Updated April 2019
The exceptionally beautiful Emerald Lake hike in Yoho National Park is the perfect outing for a young family or – as in my case for my visiting mother-in-law who turned 80 just days before we visited. It’s also the base for a number of longer, harder hikes including the Emerald Basin Trail, the Yoho Pass Trail, the Hamilton Lake Trail and the famous Burgess Pass Trail.
The Burgess Pass Trail takes you up to the UNESCO designated Burgess Shale – one of the world’s most significant fossil sites. It requires a reservation, a guide and stamina since you’ll be hiking for up to 10 hours.
Your 5.2 km loop hike around Emerald Lake will likely take an hour or two tops. This is a popular trail and you won’t be alone.
The hiking trail around Emerald Lake
Starting from the parking lot, the hike is only 5.2 kilometres (3.1 miles) long with an elevation gain of perhaps fifty feet. Despite the short distance the hike offers ever changing panoramas including majestic mountains, Emerald Glacier views and a section through the woods with hemlock, cedar and devil’s club. It’s especially beautiful in fall with loads of colourful leaves and berries adding to the drama in an area that already sees plenty of it.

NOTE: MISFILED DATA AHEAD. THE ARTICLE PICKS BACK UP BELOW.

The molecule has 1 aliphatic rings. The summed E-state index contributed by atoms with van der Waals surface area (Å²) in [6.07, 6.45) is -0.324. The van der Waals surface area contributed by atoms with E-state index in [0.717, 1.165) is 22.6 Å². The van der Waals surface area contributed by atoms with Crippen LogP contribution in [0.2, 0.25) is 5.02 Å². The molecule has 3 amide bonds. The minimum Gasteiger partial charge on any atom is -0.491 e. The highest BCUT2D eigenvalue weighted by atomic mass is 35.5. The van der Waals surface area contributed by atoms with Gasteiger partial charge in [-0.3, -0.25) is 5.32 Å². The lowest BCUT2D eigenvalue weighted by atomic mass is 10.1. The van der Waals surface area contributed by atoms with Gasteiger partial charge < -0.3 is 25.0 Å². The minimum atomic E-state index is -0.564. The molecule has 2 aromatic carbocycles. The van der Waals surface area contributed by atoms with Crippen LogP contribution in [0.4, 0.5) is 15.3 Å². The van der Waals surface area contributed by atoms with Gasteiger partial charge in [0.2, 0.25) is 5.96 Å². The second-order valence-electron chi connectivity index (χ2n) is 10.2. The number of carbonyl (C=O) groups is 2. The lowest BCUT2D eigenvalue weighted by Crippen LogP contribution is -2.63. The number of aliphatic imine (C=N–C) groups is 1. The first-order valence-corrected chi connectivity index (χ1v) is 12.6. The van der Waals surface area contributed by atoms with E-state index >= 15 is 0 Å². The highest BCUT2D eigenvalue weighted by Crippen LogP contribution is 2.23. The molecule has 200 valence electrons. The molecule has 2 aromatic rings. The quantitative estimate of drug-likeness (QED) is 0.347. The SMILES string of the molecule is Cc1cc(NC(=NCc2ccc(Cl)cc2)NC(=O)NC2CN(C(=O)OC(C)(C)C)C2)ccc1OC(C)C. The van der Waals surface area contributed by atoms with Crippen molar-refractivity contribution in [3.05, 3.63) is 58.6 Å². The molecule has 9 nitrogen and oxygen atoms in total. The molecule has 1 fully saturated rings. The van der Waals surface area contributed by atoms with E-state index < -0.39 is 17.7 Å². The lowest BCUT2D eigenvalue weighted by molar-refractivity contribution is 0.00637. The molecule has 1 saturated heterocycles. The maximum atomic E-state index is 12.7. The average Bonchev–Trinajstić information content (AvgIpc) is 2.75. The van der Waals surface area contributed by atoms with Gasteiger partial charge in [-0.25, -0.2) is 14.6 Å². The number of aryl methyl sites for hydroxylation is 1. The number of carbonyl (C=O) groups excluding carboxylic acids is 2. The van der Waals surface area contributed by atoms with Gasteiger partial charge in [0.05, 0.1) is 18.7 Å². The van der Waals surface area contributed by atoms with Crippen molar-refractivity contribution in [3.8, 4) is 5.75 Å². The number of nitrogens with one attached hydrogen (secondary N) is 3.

If you are adverse to a lot of people on the trail, plan to hike the loop first thing in the morning or late in the day.
If you don’t want to hike you can rent canoes by the hour ($35/hour). Judging by the number we saw out on the lake, it’s a very popular activity.
The following photos takes you around Emerald Lake in a clockwise direction.
Along the trail you can see a variety of wild flowers and berries with salmonberries and black currants still hanging onto the bushes. In June and July keep an eye out for wild orchids. There are lots of birds around too including spruce grouse, grosbeaks, stellar and gray jays as well as some ravens.
How to get to the start of the Emerald Lake hike
Emerald Lake is reached via Emerald Lake Road, located 1.6 kilometres west of the Yoho Park Visitor Center in Field, BC. It’s also only about a 25 minute drive from Lake Louise. Make sure you have a valid Parks Canada permit. They can be bought at the Visitor Center. Parking is in a large lot at the end of the road.
Where you can eat either before or after your Emerald Lake hike
If you get hungry and you haven’t brought food you can eat at Cilantro Cafe at the end of the bridge, at the Kicking Horse Lounge or in the Mount Burgess Dining room. These are all part of Emerald Lake Lodge. There are a few places to get food in Field; otherwise plan ahead and bring from home.
Is a trip to Emerald Lake to go hiking on your wish list?
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